Brian A. Kahn and Peter J. Stoffella
Field experiments were conducted in 1985 at Fort Pierce, Fla., and Bixby, Okla., to quantify and describe the distribution of nodules among root morphological components of cowpea [Vigna unguiculata (L.) Walp.]. Plants of `Knuckle Purplehull', `Mississippi Cream', and `White Acre' were sampled by cultivar on separate dates at three growth stages: pre-anthesis, seed initiation, and harvest, when most pods were dry. Root masses were partitioned into adventitious, basal, lateral, and taproot components. Nodules were removed from roots, grouped according to root morphological component of origin, and weighed. No linear correlation was found between the weight of a particular root morphological component and the nodule weight associated with that component. Total root weight and total nodule weight also were not strongly correlated. Nodule weights usually were lower at harvest than at earlier stages of ontogeny, especially for nodules from taproots. Although ≈70% of the root mass was in the taproot and its associated laterals at both locations, the taproot per se was not the primary locus of nodulation. Instead, most nodules generally were located on the basal and lateral roots. When percentage distribution of total nodule weight was examined, neither growth stage nor cultivar was found to affect nodulation of basal or lateral roots.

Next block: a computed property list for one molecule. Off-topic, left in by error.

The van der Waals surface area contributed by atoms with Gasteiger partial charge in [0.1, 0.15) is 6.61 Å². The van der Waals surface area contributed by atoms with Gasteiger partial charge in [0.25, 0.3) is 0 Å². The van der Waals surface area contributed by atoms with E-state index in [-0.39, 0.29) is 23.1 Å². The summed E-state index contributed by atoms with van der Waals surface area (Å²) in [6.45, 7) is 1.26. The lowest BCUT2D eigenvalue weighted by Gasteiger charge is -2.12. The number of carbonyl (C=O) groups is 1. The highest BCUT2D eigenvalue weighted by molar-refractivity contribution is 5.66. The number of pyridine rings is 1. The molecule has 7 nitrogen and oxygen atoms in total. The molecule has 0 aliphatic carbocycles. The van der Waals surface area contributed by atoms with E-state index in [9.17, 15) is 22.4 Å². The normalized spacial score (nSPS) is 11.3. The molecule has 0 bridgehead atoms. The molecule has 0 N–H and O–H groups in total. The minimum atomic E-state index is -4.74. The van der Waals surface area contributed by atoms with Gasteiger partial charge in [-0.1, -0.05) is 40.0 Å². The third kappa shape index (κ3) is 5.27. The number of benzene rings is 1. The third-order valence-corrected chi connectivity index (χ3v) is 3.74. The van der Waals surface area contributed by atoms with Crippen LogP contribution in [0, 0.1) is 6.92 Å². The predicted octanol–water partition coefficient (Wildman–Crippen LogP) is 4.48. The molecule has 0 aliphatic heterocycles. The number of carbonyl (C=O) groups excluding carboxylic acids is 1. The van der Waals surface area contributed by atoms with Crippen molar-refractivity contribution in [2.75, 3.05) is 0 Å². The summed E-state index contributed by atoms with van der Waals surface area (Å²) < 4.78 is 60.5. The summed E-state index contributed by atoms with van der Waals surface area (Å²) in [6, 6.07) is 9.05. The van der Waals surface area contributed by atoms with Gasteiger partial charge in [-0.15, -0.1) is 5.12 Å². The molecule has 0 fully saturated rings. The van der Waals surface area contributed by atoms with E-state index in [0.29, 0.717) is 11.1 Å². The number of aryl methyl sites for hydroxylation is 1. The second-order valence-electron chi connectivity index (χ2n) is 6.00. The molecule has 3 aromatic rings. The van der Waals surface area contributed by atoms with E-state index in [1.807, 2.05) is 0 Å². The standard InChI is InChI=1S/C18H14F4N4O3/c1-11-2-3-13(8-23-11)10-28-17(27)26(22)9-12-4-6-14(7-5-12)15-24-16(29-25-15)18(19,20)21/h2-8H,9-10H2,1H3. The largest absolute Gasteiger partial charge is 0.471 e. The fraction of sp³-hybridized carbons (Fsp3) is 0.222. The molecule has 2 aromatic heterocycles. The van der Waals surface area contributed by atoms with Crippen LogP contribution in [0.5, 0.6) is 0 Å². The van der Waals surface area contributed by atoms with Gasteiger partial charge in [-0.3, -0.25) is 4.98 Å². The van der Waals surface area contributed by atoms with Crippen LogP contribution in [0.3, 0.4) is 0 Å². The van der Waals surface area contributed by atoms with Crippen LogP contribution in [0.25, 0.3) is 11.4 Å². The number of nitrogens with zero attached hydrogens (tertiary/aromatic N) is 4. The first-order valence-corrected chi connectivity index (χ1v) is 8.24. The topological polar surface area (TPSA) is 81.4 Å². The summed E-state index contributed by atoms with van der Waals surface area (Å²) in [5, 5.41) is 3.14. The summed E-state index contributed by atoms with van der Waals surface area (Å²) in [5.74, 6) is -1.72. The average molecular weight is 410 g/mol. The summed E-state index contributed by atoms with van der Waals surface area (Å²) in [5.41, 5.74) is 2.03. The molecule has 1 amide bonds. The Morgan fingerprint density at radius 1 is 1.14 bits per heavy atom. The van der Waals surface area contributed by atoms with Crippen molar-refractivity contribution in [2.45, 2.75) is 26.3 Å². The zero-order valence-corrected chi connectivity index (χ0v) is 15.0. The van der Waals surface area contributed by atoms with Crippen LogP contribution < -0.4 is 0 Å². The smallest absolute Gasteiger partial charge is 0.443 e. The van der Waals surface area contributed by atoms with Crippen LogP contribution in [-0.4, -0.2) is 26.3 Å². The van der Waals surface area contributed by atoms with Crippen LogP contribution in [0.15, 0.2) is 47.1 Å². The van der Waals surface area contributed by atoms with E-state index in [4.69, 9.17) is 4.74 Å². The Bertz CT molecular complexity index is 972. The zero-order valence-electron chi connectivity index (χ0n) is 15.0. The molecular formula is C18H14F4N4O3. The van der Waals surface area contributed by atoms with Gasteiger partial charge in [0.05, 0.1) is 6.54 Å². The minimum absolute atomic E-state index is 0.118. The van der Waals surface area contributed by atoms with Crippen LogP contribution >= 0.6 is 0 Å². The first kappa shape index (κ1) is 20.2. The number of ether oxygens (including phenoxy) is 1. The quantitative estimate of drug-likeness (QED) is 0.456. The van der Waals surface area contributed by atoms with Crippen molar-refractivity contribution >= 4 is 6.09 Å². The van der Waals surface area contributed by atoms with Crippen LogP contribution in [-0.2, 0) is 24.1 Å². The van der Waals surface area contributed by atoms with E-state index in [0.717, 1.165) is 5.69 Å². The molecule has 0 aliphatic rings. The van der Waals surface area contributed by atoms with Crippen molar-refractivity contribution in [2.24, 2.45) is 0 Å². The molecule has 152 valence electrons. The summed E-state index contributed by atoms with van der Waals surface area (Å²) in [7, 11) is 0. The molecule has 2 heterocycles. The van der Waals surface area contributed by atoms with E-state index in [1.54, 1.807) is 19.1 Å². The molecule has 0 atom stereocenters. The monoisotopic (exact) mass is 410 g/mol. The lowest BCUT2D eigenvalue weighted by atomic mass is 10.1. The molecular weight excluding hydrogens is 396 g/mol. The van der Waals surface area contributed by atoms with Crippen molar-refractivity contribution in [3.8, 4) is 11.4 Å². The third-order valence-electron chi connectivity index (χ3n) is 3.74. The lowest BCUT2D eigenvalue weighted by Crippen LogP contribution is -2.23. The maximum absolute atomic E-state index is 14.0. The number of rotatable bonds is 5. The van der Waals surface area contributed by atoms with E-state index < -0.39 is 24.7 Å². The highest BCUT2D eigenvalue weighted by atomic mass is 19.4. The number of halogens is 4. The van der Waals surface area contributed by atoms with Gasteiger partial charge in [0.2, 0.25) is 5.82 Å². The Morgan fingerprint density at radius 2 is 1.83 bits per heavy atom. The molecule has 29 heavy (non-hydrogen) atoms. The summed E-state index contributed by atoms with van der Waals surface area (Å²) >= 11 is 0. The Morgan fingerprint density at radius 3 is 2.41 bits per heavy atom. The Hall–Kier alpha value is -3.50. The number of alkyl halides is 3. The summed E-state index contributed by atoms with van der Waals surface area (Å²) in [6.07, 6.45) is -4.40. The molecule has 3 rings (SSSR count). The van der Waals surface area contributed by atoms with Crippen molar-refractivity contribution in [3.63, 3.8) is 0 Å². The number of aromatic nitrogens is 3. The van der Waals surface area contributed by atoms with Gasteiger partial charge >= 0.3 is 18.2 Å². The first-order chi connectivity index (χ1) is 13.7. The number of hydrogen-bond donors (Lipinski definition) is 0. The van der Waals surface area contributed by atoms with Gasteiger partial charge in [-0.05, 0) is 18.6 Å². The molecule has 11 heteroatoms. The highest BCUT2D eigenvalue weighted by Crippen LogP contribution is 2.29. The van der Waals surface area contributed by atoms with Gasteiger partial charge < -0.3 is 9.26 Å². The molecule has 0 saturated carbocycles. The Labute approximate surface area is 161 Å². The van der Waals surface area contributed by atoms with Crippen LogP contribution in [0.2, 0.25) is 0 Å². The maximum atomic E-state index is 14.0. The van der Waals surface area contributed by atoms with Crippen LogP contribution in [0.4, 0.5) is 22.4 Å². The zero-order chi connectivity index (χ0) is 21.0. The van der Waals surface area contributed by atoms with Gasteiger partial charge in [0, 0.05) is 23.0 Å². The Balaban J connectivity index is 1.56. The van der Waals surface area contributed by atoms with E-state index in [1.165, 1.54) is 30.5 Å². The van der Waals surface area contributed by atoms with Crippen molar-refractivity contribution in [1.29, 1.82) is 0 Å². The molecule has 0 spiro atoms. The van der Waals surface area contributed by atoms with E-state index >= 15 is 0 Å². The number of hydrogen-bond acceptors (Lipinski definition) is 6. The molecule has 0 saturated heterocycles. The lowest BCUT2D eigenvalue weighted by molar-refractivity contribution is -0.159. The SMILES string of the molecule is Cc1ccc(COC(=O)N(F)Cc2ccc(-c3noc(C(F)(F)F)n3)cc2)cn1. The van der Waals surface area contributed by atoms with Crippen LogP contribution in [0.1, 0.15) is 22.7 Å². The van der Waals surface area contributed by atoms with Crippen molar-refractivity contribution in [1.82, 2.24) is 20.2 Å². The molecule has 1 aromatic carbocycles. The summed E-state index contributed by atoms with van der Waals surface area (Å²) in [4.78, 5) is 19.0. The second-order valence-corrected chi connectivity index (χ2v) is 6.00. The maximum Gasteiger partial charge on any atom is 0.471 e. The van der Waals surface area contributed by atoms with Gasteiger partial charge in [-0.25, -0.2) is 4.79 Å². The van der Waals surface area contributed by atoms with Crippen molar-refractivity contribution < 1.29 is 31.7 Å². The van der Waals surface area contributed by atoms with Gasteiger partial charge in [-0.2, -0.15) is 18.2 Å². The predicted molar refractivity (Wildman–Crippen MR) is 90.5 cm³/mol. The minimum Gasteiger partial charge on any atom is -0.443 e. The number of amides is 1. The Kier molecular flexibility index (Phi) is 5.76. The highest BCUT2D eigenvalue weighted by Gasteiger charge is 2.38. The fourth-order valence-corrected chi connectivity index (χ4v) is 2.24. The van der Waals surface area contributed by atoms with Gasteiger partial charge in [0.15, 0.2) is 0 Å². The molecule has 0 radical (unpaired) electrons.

Carlos A. Lazcano, Frank J. Dainello, Leonard M. Pike, Marvin E. Miller, Lynn Brandenberger, and Larry R. Baker
Baby-style carrot Daucus carota Mill. cv. Caropak was studied under four population densities, three different numbers of lines per bed, and harvested under three root size harvest parameters in the Rio Grande Valley of Texas. Four phases in the baby-style carrot process were evaluated. Length of the roots at harvest and projected values for total waste and marketable yield were estimated. Length was affected by root size at harvest, the most desirable root length occurred when harvested at 25%-35% roots diameter >2 cm. The longer roots (16.55 cm) were in the treatments with 6 seed lines per bed and 197 plants/m2. Population density affected the fresh and cut weight in the baby-style carrots process with the highest weight at 321 plants/m2. Percent of cut waste was the same at the three-root size at harvest with 21.65% of crowns and tips cut. The percent of graded waste was lowest when harvested at the biggest root size, 14.23% and four seed lines per bed produced the highest waste with 18.14. Seed lines per bed affected the quality of the roots in the graded step. Based on a 40% peeling waste projection the lowest total waste was estimated at 59.69% and the highest projected marketable yield of 19.4 t/ha of final product when roots were harvested using the 25%-35% root diameter parameter. Root size at harvest is the main factor affecting projected marketable yield of baby-style carrots in South Texas.
S.S. Snapp and C. Shennan
thoughtful advice; and the many people who assisted in difficult aspects of this work, such as monitoring roots on hot summer days.The cost of publishing this paper was defrayed in part by the payment of page charges. Under postal regulations, this paper